It has been suggested that a bridge should be constructed across the East River to New York. This idea has been treated a chimerical from the magnitude of the design; but whosoever takes it into their serious consideration will find more weight in the practicability of the scheme than at first sight he imagined.

In other words, the builder of a successful bridge over the East River will have to conceptualize something new and never before attempted. The bridge would have to be able to withstand the elements and not interfere with the busy maritime traffic. Johnson went on to convey, “Every objection to the building of the bridge could be refuted.” A bridge of this magnitude would require vast industrial resources. Industry was something many Americans did not envision for the young nation. This sentiment was echoed, one year after Johnson’s pamphlet was published, when President Thomas Jefferson, in his inaugural speech, conveyed that America’s best defense against the corruption of the old world (crowded fuming cities) was to remain an agrarian society:

“Kindly separated by nature and a wide ocean from the exterminating havoc of one quarter of the globe; too high-minded to endure the degradations of the others; possessing a chosen country, with room enough for our descendants to the thousandth and thousandth generation.”

Rousseau theorized that democracy has “natural limits.” The concept of a republic had been realized in smaller nations, but could it survive on the large scale that America presented? Jefferson realized that in order to assure the Union and benefit from the land, a national system of roads and canals would have to be built. Interestingly, one argument for a bridge over the East River had to do with national security and a safe, viable connection to the nation’s largest city. America had to become an industrial nation in order to survive. Industry breeds technology and technology breeds industry. The day the bridge opened, one article from the New York Times declared, “With the towers and anchorages completed, the stone age, as it may be conveniently called, gave way to the period of steel.” Stone and steel, the materials that comprise the Brooklyn Bridge, also make it a factual, visual representation of the nation’s shift to industry.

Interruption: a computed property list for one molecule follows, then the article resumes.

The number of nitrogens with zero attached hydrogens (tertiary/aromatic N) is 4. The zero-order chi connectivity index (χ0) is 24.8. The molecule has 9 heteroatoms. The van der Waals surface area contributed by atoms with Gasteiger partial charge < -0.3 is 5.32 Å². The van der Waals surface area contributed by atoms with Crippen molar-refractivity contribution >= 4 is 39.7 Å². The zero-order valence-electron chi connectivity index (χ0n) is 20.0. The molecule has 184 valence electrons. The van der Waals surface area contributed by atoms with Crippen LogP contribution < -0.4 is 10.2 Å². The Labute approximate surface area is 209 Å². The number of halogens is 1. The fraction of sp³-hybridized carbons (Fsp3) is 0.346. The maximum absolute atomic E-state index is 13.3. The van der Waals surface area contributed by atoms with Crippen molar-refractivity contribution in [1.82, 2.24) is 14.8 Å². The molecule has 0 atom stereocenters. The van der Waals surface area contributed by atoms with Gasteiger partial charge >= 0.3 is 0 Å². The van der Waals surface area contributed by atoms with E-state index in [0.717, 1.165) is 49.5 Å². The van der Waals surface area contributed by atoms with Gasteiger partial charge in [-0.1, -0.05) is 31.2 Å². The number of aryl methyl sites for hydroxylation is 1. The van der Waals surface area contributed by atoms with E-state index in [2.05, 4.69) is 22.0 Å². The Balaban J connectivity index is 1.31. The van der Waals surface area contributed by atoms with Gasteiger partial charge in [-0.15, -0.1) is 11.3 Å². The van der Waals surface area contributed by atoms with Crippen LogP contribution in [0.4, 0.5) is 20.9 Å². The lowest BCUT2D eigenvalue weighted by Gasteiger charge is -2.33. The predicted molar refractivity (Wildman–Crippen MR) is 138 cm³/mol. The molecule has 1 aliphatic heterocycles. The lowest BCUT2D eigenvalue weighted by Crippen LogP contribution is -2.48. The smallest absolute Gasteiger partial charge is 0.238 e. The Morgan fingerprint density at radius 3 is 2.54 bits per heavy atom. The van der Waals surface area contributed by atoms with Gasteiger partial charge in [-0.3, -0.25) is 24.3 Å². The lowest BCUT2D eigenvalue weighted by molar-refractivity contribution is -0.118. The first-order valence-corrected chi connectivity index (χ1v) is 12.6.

SOURCES:

McCullough, David. The Great Bridge. New York: Simon & Schuster, 1972

Trachtenberg, Alan. Brooklyn Bridge, fact and symbol. New York: Oxford University Press, 1965

Jefferson, Thomas, Koch, Adrienne, and Peden, William. The Life and Selected Writings of Thomas Jefferson. New York: Modern Library, 1998

Barnett, Clive, Low, Murray. Spaces of Democracy: Geographical Perspectives on Citizenship, Participation and Representation. London: Sage, 2004

“Making The Big Cables” New York Times 24 May 1883

Early Plans for the Brooklyn Bridge, 1857

Early Plans for the Brooklyn Bridge, 1857